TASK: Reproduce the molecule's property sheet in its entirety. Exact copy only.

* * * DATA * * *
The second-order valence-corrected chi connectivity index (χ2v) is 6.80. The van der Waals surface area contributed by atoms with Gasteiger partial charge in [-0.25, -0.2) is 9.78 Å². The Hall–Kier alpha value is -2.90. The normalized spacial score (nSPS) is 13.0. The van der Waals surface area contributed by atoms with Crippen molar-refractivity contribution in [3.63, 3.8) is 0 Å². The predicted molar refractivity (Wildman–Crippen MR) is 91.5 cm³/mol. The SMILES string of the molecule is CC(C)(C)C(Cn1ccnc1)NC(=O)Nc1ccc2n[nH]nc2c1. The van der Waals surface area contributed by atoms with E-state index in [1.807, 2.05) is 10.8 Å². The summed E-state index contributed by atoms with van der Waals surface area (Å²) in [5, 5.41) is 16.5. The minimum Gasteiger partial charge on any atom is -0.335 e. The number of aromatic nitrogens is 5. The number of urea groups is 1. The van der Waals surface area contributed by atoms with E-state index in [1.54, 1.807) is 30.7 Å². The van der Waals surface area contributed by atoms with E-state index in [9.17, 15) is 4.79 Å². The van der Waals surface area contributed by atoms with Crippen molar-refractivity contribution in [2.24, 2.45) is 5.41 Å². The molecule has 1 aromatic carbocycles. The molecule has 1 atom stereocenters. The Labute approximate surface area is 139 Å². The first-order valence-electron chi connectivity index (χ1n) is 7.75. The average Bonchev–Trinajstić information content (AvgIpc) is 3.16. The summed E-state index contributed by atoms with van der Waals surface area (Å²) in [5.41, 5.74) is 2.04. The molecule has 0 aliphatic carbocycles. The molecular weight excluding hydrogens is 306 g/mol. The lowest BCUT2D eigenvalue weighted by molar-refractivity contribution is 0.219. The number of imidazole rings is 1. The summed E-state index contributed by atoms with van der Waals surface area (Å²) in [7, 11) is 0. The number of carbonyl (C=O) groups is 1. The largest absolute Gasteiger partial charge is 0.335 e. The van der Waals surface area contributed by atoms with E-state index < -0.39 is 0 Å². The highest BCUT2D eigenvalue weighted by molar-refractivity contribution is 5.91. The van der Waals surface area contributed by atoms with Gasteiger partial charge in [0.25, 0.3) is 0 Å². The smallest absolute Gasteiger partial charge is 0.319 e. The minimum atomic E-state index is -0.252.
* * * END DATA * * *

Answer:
The second-order valence-corrected chi connectivity index (χ2v) is 6.80. The van der Waals surface area contributed by atoms with Gasteiger partial charge in [-0.25, -0.2) is 9.78 Å². The Hall–Kier alpha value is -2.90. The normalized spacial score (nSPS) is 13.0. The van der Waals surface area contributed by atoms with Crippen molar-refractivity contribution in [3.63, 3.8) is 0 Å². The predicted molar refractivity (Wildman–Crippen MR) is 91.5 cm³/mol. The SMILES string of the molecule is CC(C)(C)C(Cn1ccnc1)NC(=O)Nc1ccc2n[nH]nc2c1. The van der Waals surface area contributed by atoms with E-state index in [1.807, 2.05) is 10.8 Å². The summed E-state index contributed by atoms with van der Waals surface area (Å²) in [5, 5.41) is 16.5. The minimum Gasteiger partial charge on any atom is -0.335 e. The number of aromatic nitrogens is 5. The number of urea groups is 1. The van der Waals surface area contributed by atoms with E-state index in [1.54, 1.807) is 30.7 Å². The van der Waals surface area contributed by atoms with E-state index in [9.17, 15) is 4.79 Å². The van der Waals surface area contributed by atoms with Crippen molar-refractivity contribution in [2.24, 2.45) is 5.41 Å². The molecule has 1 aromatic carbocycles. The molecule has 1 atom stereocenters. The Labute approximate surface area is 139 Å². The first-order valence-electron chi connectivity index (χ1n) is 7.75. The average Bonchev–Trinajstić information content (AvgIpc) is 3.16. The summed E-state index contributed by atoms with van der Waals surface area (Å²) in [5.41, 5.74) is 2.04. The molecule has 0 aliphatic carbocycles. The molecular weight excluding hydrogens is 306 g/mol. The lowest BCUT2D eigenvalue weighted by molar-refractivity contribution is 0.219. The number of imidazole rings is 1. The summed E-state index contributed by atoms with van der Waals surface area (Å²) in [7, 11) is 0. The number of carbonyl (C=O) groups is 1. The largest absolute Gasteiger partial charge is 0.335 e. The van der Waals surface area contributed by atoms with E-state index < -0.39 is 0 Å². The highest BCUT2D eigenvalue weighted by molar-refractivity contribution is 5.91. The van der Waals surface area contributed by atoms with Gasteiger partial charge in [0.25, 0.3) is 0 Å². The smallest absolute Gasteiger partial charge is 0.319 e. The minimum atomic E-state index is -0.252.